6 Businesses must future-proof themselves for a carbon and resource-constrained world. The ability to operate and produce sustainably will be a key attribute of successful enterprises. Consumers and corporate buyers increasingly place value on sustainable goods and services. Companies must embrace ESG imperatives in their business practices or run the risk of falling short of stakeholders' expectations.
Singapore Green Plan 2030
7 To ensure that Singapore will thrive and prosper in the low-carbon and sustainable future, we launched the Singapore Green Plan 2030 earlier this year. The Green Plan sets out ambitious and concrete targets over the next 10 years, strengthening Singapore's economic, climate and resource resilience, bringing us closer to achieving net-zero emissions.
8 Under Green Economy, one of five key pillars of the Green Plan, we will seek new investments that are among the best-in-class in terms of carbon and energy efficiency. Sustainability will be our new engine of jobs and growth, for example in carbon trading and services and Green Finance. We will transform Jurong Island into a sustainable energy and chemicals park, and turn island resort Sentosa into a carbon-neutral tourist destination.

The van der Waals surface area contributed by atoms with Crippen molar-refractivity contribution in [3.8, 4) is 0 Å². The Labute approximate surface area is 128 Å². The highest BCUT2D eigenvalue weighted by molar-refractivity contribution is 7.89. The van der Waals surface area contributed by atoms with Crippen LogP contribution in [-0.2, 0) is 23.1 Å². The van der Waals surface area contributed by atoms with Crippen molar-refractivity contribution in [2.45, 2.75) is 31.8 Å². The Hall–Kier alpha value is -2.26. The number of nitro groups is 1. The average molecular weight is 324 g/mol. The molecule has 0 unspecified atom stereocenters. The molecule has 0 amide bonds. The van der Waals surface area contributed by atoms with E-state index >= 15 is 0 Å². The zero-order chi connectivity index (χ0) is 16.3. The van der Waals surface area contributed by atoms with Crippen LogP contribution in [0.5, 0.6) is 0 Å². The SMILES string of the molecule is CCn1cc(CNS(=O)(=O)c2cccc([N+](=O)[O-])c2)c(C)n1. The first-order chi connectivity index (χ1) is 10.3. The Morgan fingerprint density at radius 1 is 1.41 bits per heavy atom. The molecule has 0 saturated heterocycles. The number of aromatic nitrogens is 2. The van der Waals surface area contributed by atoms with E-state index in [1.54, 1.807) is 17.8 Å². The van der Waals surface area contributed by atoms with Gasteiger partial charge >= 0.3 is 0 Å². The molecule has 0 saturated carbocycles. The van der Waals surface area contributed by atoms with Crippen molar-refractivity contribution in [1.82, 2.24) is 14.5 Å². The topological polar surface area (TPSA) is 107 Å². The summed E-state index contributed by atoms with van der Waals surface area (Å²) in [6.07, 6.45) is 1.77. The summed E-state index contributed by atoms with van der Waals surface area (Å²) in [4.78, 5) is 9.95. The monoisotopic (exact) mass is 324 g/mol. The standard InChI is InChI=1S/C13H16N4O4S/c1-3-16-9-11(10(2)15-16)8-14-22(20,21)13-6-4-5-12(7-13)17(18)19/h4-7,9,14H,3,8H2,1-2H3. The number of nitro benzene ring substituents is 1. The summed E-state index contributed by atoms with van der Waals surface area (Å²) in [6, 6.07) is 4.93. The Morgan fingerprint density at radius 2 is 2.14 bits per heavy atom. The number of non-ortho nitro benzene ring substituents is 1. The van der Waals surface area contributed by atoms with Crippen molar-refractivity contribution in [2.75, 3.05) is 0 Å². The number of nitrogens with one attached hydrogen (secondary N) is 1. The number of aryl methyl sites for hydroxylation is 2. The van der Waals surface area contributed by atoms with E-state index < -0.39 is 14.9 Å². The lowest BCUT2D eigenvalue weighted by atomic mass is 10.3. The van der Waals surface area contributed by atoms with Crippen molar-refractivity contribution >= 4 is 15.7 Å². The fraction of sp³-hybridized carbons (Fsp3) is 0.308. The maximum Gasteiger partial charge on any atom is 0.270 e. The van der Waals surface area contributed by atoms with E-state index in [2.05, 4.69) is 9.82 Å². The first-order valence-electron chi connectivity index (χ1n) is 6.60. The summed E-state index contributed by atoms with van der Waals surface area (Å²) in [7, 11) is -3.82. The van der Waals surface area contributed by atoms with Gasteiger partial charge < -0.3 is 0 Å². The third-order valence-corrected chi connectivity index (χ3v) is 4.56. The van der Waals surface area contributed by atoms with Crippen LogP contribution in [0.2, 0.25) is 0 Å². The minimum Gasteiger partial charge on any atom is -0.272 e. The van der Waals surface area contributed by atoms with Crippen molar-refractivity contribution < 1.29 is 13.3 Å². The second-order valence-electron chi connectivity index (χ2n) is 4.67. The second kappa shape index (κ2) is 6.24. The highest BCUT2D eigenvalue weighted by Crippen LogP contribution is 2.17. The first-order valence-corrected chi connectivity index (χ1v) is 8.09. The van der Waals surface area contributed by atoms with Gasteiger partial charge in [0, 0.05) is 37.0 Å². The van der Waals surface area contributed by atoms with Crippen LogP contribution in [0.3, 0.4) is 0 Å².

9 We will help companies embrace sustainability and develop new capabilities in this area. The Enterprise Sustainability Programme was launched to support Singapore companies, especially our SMEs, in building capabilities and capturing new opportunities in a green economy. Enterprise Singapore will set aside up to S$180 million for the programme, expecting to benefit at least 6,000 enterprises over the next four years. The programme will support training workshops, capability and product development projects, and key enablers such as certifications and financing. Enterprise Singapore will also work with industry partners, including Trade Associations and Chambers, to develop sustainability initiatives and programmes for different sectors and strengthen the sustainability ecosystem.
10 As you know, the Government has also put in place GreenGov.SG, which is our plan to transform public service. One of the areas under the three main thrusts of GreenGov.SG is to make our procurement work for us. In our procurement framework, we will include more metrics of sustainability over the next few years to encourage our suppliers and service providers to adopt sustainability standards in their operations. If any of our companies are doing businesses with the public service, you should expect more sustainability standards to be incorporated in your business and your products in order to work with the public service.
Role of Businesses
11 Private enterprises have a huge part to play in our transition towards a low-carbon and climate-resilient economy. The climate transition will cause some industries to fade away and new ones to emerge in their place. For instance, the automobile industry is facing the electrification of vehicles. We have already said that we will phase out the current Internal Combustion Engines (ICE) by 2040 in Singapore, and newcomers are disrupting well-established companies that produce these ICE vehicles. Policies will shift to support the growth of more low-carbon businesses.